MK: It’s a hard task! Well, I would describe myself as a creative talent. There are no better words to describe my attitude and approach to life. My wife is used to say, I’m kind and gentle, but she also says that my character “is not so sharp as my photographs are”. I guess, that’s a positive comment, or not? 🙂 As I said before, I deal with painting and photography, but i also love playing guitar and singing and I think these artistic expressions are really well combined: painting and photographing are solitary and delicate works, while singing and playing guitar allow me to stay among people, relaxing and amusing with many friends.
AVB: Let’s now switch on architecture. We can assume you love urban architecture, we are charmed by your personal vision of cityscape and buildings, which is mainly focused on Japan and the town where you live. What is your main inspiration when you go out for a shooting? Is there a link between your urban photography and the place where you live?
MK: I realized how much interesting the architectural photograph could be when I discovered the architecture series of Hiroshi Sugimoto – a very famous Japanese photographer – in his big exhibition in Tokyo, 2005. Those series have inspired my urban vision. As you know, I live in Tokyo and through my photography I aim at highlighting the beauty of my town. As you may imagine, the cityscape is very confused, full of redundant elements which are badly affecting the composition. Furthermore buildings are ordinary and almost similar, only a few are really impactful.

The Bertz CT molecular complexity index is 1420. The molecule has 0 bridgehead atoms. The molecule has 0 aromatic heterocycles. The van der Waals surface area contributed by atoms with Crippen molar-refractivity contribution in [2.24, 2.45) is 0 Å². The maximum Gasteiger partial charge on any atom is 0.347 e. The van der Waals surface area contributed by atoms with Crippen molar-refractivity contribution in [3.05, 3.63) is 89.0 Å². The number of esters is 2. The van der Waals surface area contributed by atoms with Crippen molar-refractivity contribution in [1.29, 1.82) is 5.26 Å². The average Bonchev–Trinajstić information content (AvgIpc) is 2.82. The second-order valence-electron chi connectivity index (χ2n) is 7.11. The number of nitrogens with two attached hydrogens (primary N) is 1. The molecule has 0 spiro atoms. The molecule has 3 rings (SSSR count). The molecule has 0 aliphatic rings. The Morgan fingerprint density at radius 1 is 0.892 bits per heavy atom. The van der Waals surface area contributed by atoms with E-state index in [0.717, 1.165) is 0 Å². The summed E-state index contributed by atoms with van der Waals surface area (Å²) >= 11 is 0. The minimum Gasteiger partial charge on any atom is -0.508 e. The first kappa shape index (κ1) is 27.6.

Blurred architecture series by Hiroshi Sugimoto
Worse still, Tokyo is a town with narrow streets and a wired sky. It’s difficult to take picture of the whole building or avoid all those redundant elements. That’s why I have been thinking to approach architecture by capturing the detail, adding to the composition the geometric perspective, resulting in a captivating play of lines and shapes.
By this approach, any ordinary apartment or commercial building has definitely a few interesting and notable points to be captured. It takes a lot of time to me: first of all I have to determine the right points when I take a building picture. I walk down the street many times, looking up and around restlessly. My friends often laugh at me. However, I’m pretty sure you can understand!
AVB: What kind of cameras, lenses or equipment do you use when you go out for an architectural shoting?
MK: When I take architectural photographs I use Fujifilm X-T2, XF18-55mm F2.8-4 and Samyang 12mm F2. Sometimes I use X30 or iPhone6. My only obsession with equipment is lightness. I don’t like a big heavy camera like a full-frame digital SLR because I walk around streets all day.
AVB: In conclusion Masahiko, we can actually perceive in your work and in your words, you put a lot of passion in what you do. What would you suggest to inexperienced people willing to approach photography? What did you learn from your experience?
MK: First of all, I would suggest to take a detailed look at works of the great predecessors. All the answers are in their works, not in trends. The most important thing for photography is the beauty in light, shadow and tone. You might want to keep that in mind.
AVB: Masahiko we’d like to thank you for this lovely chat and wish you all the best in your future. See you soon in the Group then.
MK: Thanks to you for this kind opportunity and greetings from Japan to all your readers.